Following recent reports that Microsoft will soon be killing off its Zune suite of entertainment services and replacing them with a new offering, All About Microsoft has uncovered what may end up being Microsoft’s Zune successor. The blog’s tipsters claim knowledge of a new set of services currently being developed by Microsoft’s Entertainment and Devices division. These services, codenamed “Ventura,” are said to be focused on media discovery and consumption — much like Zune. To help firm up the report, All About Microsoft also reveals a Microsoft job posting that references Ventura. “The Ventura Media Services team is looking for a highly motivated Software Development Engineer to help drive some great new service innovation,” the job description reads. It goes on to say, “In this position you will have the chance to help choose direction and drive innovation on some of the most cutting edge media services. Think large scale. Think Azure. Being a web and services group, our goal is to release early and often while maintaining high quality.” More →
A report on Wednesday claims European streaming music extraordinaire Spotify is “a few weeks away” from signing a new deal with Universal Music Group, the world’s largest music company. Reuters cites people familiar with the talks in reporting the deal, which will give Spotify access to Universal’s massive catalog of music in the U.S. Spotify has already inked a deal with Sony and the company is thought to be getting close to a U.S. launch. Despite the company’s progress, however, the report suggests Spotify is considering a launch without having signed a deal with Warner Music Group, the world’s third largest music label. Spotify currently offers a streaming music service in Europe and has been making considerable efforts of late to launch in the U.S. The service allows subscribers to listen to songs on demand and stream customized Internet radio stations to computers, cell phones and other devices. More →
Following rumors that streaming music provider Spotify was close to reaching its first deal with a U.S. record label, MediaMemo reports that the company has finally put one in its win column stateside. Spotify today signed a deal with Sony that will give the service access to Sony’s music catalog in the U.S., according to the report. The terms of the deal are said to be very similar to Spotify’s European deals, which would give U.S. users access to ad-supported streaming to a computer for free or ad-free streaming to a variety of devices for a monthly fee. The deal does not mean that a U.S. launch of the Spotify service is imminent, however. The company still needs to get additional labels on board, and it has had a great deal of trouble wooing U.S. labels thus far. Theories as to why labels are so reluctant include fear of further cannibalization of CD sales and fear of upsetting Apple, the top music retailer in the country. More →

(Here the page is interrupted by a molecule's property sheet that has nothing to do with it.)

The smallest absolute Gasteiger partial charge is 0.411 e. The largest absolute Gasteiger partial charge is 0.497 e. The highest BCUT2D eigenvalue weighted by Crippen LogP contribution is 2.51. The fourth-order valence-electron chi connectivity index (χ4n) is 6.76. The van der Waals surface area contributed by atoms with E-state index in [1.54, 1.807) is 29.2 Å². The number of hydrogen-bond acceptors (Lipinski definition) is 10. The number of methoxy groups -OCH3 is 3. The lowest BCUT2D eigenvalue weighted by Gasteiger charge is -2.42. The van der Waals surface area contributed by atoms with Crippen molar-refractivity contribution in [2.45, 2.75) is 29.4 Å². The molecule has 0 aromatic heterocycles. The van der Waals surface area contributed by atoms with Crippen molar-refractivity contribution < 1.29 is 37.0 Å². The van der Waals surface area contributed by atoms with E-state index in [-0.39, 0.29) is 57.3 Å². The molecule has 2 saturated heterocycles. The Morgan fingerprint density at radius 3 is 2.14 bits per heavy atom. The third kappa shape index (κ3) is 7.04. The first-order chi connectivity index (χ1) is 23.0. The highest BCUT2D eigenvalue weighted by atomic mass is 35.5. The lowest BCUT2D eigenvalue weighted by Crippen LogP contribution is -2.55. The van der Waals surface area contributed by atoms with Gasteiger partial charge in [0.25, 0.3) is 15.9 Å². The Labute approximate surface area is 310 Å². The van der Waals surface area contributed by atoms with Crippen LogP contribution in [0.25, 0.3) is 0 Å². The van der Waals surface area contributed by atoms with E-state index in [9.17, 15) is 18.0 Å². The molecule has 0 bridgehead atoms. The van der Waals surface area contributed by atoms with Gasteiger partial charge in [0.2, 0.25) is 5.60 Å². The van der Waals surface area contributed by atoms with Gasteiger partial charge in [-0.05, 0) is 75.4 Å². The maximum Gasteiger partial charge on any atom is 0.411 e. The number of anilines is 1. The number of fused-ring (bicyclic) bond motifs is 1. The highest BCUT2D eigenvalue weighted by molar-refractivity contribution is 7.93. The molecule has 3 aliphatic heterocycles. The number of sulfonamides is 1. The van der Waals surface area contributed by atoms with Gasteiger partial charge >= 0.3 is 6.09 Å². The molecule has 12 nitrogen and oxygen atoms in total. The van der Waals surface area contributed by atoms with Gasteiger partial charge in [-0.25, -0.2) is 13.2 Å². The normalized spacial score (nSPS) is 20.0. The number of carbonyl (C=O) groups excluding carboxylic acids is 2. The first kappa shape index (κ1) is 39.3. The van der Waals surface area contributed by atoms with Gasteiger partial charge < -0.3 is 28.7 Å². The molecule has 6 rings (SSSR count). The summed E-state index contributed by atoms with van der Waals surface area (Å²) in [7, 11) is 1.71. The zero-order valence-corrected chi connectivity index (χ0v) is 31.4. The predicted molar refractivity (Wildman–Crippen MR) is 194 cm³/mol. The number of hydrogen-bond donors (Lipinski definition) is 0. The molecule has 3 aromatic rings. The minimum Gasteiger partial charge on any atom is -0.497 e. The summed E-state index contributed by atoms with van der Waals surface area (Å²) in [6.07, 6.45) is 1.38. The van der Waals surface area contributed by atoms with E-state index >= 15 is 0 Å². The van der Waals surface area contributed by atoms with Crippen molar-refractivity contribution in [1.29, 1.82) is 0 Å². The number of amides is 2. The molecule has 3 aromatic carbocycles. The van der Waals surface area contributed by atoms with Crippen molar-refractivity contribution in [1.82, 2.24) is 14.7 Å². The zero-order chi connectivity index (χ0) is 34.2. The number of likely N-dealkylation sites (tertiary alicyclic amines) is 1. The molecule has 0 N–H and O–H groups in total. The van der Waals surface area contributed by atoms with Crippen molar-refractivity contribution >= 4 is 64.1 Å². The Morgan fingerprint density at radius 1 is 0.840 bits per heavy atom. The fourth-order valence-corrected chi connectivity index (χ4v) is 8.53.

Spotify, the popular European streaming music service provider, is finally nearing a deal in the U.S., the New York Post reports. Following more than a year of negotiations with U.S. record labels, Spotify is said to be close to a deal with Sony and has “gained the support” of another label, according to The Post’s sources. Spotify launched in Europe in 2008, offering unlimited streaming music on demand. In its current state, Spotify offers free ad-supported access to users, as well as two paid premium plans — an ad-free £4.99 plan, and a £9.99 plan that allows streaming to mobile devices and station caching for off-line playback. The company has been fighting to offer its service in the U.S. for over a year but has been met with opposition from record labels, which are still uneasy with certain subscription models. Spotify would not confirm The Post’s report. More →
First and foremost, Internet radio lovers have some serious cause for celebration as Pandora announces a somewhat workable resolution to the ongoing royalty dispute that nearly drove the company into the ground. By somewhat workable, we mean it’ll keep them in business but it’s still paying the highest royalty rate in radio. What does this mean for Pandora users? Well it means they can keep using Pandora of course, and 90 percent of users will experience no changes whatsoever. For the other 10 percent though — users who don’t pay for Pandora One but stream more than 40 hours of music per month — the free ride is over to an extent. Any non-subscriber who goes over 40 hours in a month will have to cough up $0.99 in order to continue streaming during that month. $0.99, as in less than a dollar… We’d say that’s pretty fair. In all seriousness though, if you’re listening to 480+ hours of Pandora per year and not supporting the company by forking over $36 for a year of Pandora One, well, you should definitely consider it. So congratulations to Pandora on ending a 2-year fiasco. It might not have been the best possible outcome but hey, if it keeps the company afloat it’s not all bad.